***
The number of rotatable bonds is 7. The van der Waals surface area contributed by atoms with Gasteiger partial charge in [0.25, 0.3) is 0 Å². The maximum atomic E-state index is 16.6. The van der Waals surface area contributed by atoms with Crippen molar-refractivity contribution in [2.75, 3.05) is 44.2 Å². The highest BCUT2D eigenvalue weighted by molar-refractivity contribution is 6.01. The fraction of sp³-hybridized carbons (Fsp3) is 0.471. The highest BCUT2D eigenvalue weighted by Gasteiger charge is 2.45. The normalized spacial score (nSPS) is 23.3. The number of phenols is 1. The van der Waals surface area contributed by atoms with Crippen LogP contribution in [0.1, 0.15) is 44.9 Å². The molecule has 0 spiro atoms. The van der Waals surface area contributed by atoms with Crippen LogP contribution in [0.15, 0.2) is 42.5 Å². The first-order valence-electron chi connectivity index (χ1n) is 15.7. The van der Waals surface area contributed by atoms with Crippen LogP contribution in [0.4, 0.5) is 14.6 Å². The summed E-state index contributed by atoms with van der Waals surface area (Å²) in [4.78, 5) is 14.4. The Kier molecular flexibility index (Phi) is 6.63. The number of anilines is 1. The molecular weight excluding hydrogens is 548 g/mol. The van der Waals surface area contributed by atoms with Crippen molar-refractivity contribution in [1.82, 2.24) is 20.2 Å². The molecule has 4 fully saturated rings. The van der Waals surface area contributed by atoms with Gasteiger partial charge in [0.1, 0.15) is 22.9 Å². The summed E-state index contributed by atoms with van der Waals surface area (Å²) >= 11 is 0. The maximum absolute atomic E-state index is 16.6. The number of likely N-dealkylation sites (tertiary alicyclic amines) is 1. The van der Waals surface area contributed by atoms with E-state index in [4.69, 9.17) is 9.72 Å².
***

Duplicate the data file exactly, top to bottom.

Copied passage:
The number of rotatable bonds is 7. The van der Waals surface area contributed by atoms with Gasteiger partial charge in [0.25, 0.3) is 0 Å². The maximum atomic E-state index is 16.6. The van der Waals surface area contributed by atoms with Crippen molar-refractivity contribution in [2.75, 3.05) is 44.2 Å². The highest BCUT2D eigenvalue weighted by molar-refractivity contribution is 6.01. The fraction of sp³-hybridized carbons (Fsp3) is 0.471. The highest BCUT2D eigenvalue weighted by Gasteiger charge is 2.45. The normalized spacial score (nSPS) is 23.3. The number of phenols is 1. The van der Waals surface area contributed by atoms with Crippen LogP contribution in [0.1, 0.15) is 44.9 Å². The molecule has 0 spiro atoms. The van der Waals surface area contributed by atoms with Crippen LogP contribution in [0.15, 0.2) is 42.5 Å². The first-order valence-electron chi connectivity index (χ1n) is 15.7. The van der Waals surface area contributed by atoms with Crippen LogP contribution in [0.4, 0.5) is 14.6 Å². The summed E-state index contributed by atoms with van der Waals surface area (Å²) in [4.78, 5) is 14.4. The Kier molecular flexibility index (Phi) is 6.63. The number of anilines is 1. The molecular weight excluding hydrogens is 548 g/mol. The van der Waals surface area contributed by atoms with Crippen molar-refractivity contribution in [1.82, 2.24) is 20.2 Å². The molecule has 4 fully saturated rings. The van der Waals surface area contributed by atoms with Gasteiger partial charge in [0.1, 0.15) is 22.9 Å². The summed E-state index contributed by atoms with van der Waals surface area (Å²) >= 11 is 0. The maximum absolute atomic E-state index is 16.6. The number of likely N-dealkylation sites (tertiary alicyclic amines) is 1. The van der Waals surface area contributed by atoms with E-state index in [4.69, 9.17) is 9.72 Å².